The same evening, in fact, Isnard was replaced by Hérault de Séchelles. Delegations from the Paris sections followed one another to the bar, all demanding the release of the imprisoned patriots. The delegates and citizens in this procession gradually overflowed the benches reserved for petitioners and began to occupy the deputies’ benches, until around midnight the Convention voted for the liberation of Hébert and the two other accused men, as well as the dissolution of the Commission of Twelve.56

On 28 May, the Cité section – whose president, Dobsen, had just been released from prison – summoned all the Paris sections to the Évêché. On the 30th, this revolutionary assembly organized the insurrection: it had the barriers of the customs wall closed, appointed Hanriot as general commander of the Paris armed forces, and established an insurrection committee of nine members including Varlet and Dobsen. The department joined the movement by organizing, on Lullier’s proposal, a general assembly of all the Paris authorities at the Jacobins. The insurrection committee decided to sound the tocsin at first light the following day.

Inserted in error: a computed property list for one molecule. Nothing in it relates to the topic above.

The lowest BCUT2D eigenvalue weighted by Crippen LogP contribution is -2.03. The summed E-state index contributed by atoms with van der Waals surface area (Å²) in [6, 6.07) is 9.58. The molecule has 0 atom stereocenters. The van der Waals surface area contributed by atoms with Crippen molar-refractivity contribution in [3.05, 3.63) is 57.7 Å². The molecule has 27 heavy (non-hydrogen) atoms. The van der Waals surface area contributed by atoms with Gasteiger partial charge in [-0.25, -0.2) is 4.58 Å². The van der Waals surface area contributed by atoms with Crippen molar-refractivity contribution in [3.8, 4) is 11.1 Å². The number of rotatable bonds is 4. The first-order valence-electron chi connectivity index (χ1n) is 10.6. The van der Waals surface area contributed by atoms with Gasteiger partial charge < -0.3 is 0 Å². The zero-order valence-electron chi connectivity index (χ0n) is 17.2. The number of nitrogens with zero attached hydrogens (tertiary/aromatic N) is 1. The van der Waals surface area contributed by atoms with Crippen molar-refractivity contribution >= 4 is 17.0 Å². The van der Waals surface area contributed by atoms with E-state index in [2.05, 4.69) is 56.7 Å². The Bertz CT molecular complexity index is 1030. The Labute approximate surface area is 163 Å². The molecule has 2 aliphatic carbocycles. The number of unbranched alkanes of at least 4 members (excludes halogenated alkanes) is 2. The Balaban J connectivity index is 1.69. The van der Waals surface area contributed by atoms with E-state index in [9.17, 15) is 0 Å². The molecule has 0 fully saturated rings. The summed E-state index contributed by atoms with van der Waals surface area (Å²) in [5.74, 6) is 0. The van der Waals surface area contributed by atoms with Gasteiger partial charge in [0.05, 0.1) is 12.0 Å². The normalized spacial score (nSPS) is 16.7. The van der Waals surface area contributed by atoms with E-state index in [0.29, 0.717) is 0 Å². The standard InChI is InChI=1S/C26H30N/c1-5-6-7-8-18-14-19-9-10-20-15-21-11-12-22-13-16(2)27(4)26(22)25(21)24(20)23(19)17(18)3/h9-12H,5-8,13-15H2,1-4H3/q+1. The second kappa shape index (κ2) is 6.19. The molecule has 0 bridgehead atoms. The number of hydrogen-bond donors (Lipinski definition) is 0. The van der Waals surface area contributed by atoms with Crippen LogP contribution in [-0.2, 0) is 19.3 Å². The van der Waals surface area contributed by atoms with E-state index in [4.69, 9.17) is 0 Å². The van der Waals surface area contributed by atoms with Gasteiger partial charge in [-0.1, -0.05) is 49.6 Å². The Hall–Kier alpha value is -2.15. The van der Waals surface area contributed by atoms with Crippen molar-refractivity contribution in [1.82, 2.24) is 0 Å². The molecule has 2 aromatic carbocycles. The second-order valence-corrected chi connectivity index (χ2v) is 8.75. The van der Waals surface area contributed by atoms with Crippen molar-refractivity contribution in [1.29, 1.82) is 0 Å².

31 May and 2 June 1793: fall of the Gironde

Around six in the morning, commissioners from thirty-three sections entered the Hôtel de Ville. Dobsen, who had chaired the revolutionary assembly at the Évêché, addressed the Commune as follows: ‘The people of Paris, whose rights have been injured, have come to take the necessary measures to preserve their liberty. They rescind the powers of all the established authorities.’57 The Commune accepted, aware that it was unable to lead the revolutionary action that was needed: Chaumette requested the general council to hand back its powers to the sovereign people. To unanimous shouts of Vive la République!, the dismissed council withdrew. Then Dobsen, still presiding, declared the reinstatement of the mayor, the Commune procureur and his deputies, as along with the general council, but in the name of the sovereign people. The reappointed Commune was thus released from its legal shackles, and the council became the revolutionary general council.58